We show here for the first time that netrin-1 treatment of embryonic brains stimulates Rac1 activity. This Rac1 activation is completely abolished in the absence of Trio, suggesting that Trio-related kalirin does not compensate for the lack of Trio in brain. Trio also activates nucleotide exchange on both RhoG and Rac1 through its first GEFD1 domain (6). Unfortunately, we could not determine whether netrin-1 is able to stimulate RhoG activity in mouse brains because of the lack of specific anti-RhoG antibodies. However, altering the specific RhoG pathway did not inhibit DCC-induced neurite outgrowth in N1E-115 cells, suggesting that it is unlikely that RhoG mediates DCC-induced Rac1 activation.
We have previously shown that human Trio plays a role in nerve growth factor-induced neurite outgrowth (11), but the role of mammalian Trio in axon outgrowth and guidance remained poorly characterized. We took advantage of the Trio-null mice to examine the axon outgrowth and guidance of Trio-deficient neurons. Our findings argue for a specific role of the GEF Trio in axon outgrowth induced by netrin-1. The cortical neurons of the Trio-null mice are defective in extending neurites in response to netrin-1 while they are able to extend neurites in response to glutamate, which has been proposed to act through different signaling pathways, including Ca2+-dependent activation of Rho GTPases (19, 23, 49). Likewise, commissural axon outgrowth from Trio−/− spinal cord explants is also reduced in response to netrin-1, while netrin-1-independent outgrowth is not affected. These data show that Trio-null neurons are not completely defective in neurite outgrowth but are specifically impaired in their axon response to netrin-1.
Netrin-1- and DCC-null mice present several defects in the developing spinal cord and brain commissures (13, 43). We have compared these defects with those observed in the Trio-null mice (Fig. (Fig.8).8). Interestingly, Trio−/− embryos show defects in the anterior commissure that are more severe than those observed in DCC- and netrin-1-deficient mice, suggesting that Trio plays a prominent role in brain morphogenesis. In addition, the observation that Trio-heterozygous mutant embryos present an intermediate phenotype with defasciculation of the axons of the anterior commissure suggests that Trio is involved in not only netrin-1-induced axon outgrowth but also guidance. The spinal commissural axons of the netrin-1- and DCC-mutant mice also show major deviations from normal trajectories only in the ventral part of the spinal cord. In the absence of Trio, the phenotype is milder, but the axon bundles are clearly defasciculated when they approach the floor plate, showing that Trio plays a role in the netrin-1-dependent pathfinding of commissural axons. Similarly, Trio contributes to the guidance of cortico-cortical projections along the corpus callosum although corpus callosum defects appear milder in Trio−/− embryos than in netrin-1 or DCC mutant mice. In the case of the corpus callosum, one could speculate that two populations of axons can be differentiated among the cortical axons projecting along the corpus callosum: one population in which the netrin-1 response is totally dependent on Trio and which would thus be defective in Trio−/− brains and another population that is not dependent on Trio and could thus project normally. Alternatively, Trio could be partially redundant with another protein in all these neurons. In addition to cortico-cortical projections, cortical axons also project to subcortical targets, including the thalamus and the spinal cord. These subcortical projections navigate in the internal capsule where reciprocal thalamic projections also extend in route toward the cortex. Netrin-1 has also been implicated in both cortico-thalamic and thalamo-cortical axon guidance (7, 41). Interestingly, we have detected a disorganization of the internal capsule in Trio−/− brains, which is also observed in netrin-1-deficient mice, supporting the hypothesis that Trio is implicated in both reciprocal pathways. In conclusion, the defects presented in the Trio−/− mice are observed in the same classes of axons that are affected in netrin-1- and DCC-deficient animals, even though the phenotypes are generally milder, except for the anterior commissure (Fig. (Fig.88).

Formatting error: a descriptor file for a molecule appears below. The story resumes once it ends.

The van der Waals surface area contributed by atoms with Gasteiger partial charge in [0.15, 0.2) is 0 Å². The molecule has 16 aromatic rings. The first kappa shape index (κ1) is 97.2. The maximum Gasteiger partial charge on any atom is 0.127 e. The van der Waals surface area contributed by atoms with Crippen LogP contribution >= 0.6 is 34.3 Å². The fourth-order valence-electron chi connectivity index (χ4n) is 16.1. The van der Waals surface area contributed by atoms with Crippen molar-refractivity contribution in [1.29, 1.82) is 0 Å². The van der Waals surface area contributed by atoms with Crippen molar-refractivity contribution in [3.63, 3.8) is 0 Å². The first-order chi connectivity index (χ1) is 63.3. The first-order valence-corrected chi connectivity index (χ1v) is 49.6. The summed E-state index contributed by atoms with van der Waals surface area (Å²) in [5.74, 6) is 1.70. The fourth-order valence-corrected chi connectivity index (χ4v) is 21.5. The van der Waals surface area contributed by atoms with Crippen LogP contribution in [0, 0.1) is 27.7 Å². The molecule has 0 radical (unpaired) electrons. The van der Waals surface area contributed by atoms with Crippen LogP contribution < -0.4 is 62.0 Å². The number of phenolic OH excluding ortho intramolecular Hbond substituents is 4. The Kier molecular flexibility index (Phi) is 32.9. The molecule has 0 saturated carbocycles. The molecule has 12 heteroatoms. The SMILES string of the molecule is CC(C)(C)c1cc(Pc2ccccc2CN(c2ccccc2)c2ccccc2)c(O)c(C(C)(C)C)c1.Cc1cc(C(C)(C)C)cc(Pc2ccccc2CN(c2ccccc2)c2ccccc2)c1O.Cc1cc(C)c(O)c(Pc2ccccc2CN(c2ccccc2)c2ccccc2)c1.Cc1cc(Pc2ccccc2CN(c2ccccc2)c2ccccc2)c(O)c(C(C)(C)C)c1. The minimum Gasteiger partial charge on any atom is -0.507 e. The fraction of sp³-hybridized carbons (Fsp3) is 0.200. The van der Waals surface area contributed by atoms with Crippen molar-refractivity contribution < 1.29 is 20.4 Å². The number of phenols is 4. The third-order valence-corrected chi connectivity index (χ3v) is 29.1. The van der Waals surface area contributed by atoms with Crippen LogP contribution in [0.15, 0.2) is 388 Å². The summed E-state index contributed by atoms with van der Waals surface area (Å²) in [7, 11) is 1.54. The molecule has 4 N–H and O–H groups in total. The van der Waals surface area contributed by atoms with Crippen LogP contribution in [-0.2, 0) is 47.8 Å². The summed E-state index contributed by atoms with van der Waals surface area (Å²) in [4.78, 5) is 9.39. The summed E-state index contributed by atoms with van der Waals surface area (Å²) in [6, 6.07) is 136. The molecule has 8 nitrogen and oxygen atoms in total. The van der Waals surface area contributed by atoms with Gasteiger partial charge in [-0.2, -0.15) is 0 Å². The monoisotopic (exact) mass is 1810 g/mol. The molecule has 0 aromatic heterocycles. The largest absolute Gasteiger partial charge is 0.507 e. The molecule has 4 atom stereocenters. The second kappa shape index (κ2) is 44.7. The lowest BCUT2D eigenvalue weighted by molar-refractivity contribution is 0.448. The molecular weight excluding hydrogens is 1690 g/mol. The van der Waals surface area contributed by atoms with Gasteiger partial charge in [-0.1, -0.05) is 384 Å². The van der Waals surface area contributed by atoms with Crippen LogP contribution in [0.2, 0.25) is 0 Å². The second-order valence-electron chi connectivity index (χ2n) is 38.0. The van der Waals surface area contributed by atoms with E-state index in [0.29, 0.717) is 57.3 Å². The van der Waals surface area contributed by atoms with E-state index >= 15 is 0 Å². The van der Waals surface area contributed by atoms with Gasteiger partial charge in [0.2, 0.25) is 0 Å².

Much evidence now suggests that several intracellular pathways, including mitogen-activated protein kinase, phosphatidylinositol signaling, tyrosine phosphorylation, and activation of Rac1, act in concert to mediate the response of axons to netrin-1 (3). Therefore, it is not surprising that the in vivo phenotypes of the Trio-null embryos do not reproduce exactly those seen in the netrin-1- and DCC-null mice because the Trio-null embryos are defective in Rac1 activation but not in the other netrin-1-activated signaling pathways. Future studies will help to define how these signaling pathways are interconnected in order to achieve a directed response of axons to netrin-1.
In conclusion, our study shows that Trio mediates netrin-1/DCC-induced Rac1 activation and that the role of mammalian Trio in axon guidance reflects the conserved signaling mechanisms involved in neural development throughout evolution.
We thank Jean-Michel Bellanger, Susanne Schmidt, Jean-Antoine Girault, Stéphane Richard, John J. Bergeron, and Eric Danek for helpful discussions and for critical reading of the manuscript and Tim Kennedy and Frédéric Charron for advice on spinal cord dissection. We also thank C. Jacquet and M. Plays for their technical assistance in maintaining our Trio−/− mice housed in the animal facility of the IGMM/IFR122 and Pierre Travo and all the members of the RIO-Imaging facility for their constant interest and support.
This work was supported by grants from the CNRS (A.D.), The Ligue Nationale Contre le Cancer équipe labelisée (A.D.), the CIHR (N.L.-V. and J.F.C.), FQRNT (J.F.C.), and the FRSQ-INSERM (A.D. and N. L.-V.). A.B.M. was supported by a predoctoral fellowship from the Ministère de la Recherche et de l'Enseignement Supérieur, followed by an Association pour la Recherche contre le Cancer fellowship. N.L.-V. is a recipient of a CIHR new investigator award. J.F.C. holds a Canada Research Chair Tier II.
Published ahead of print on 22 January 2008.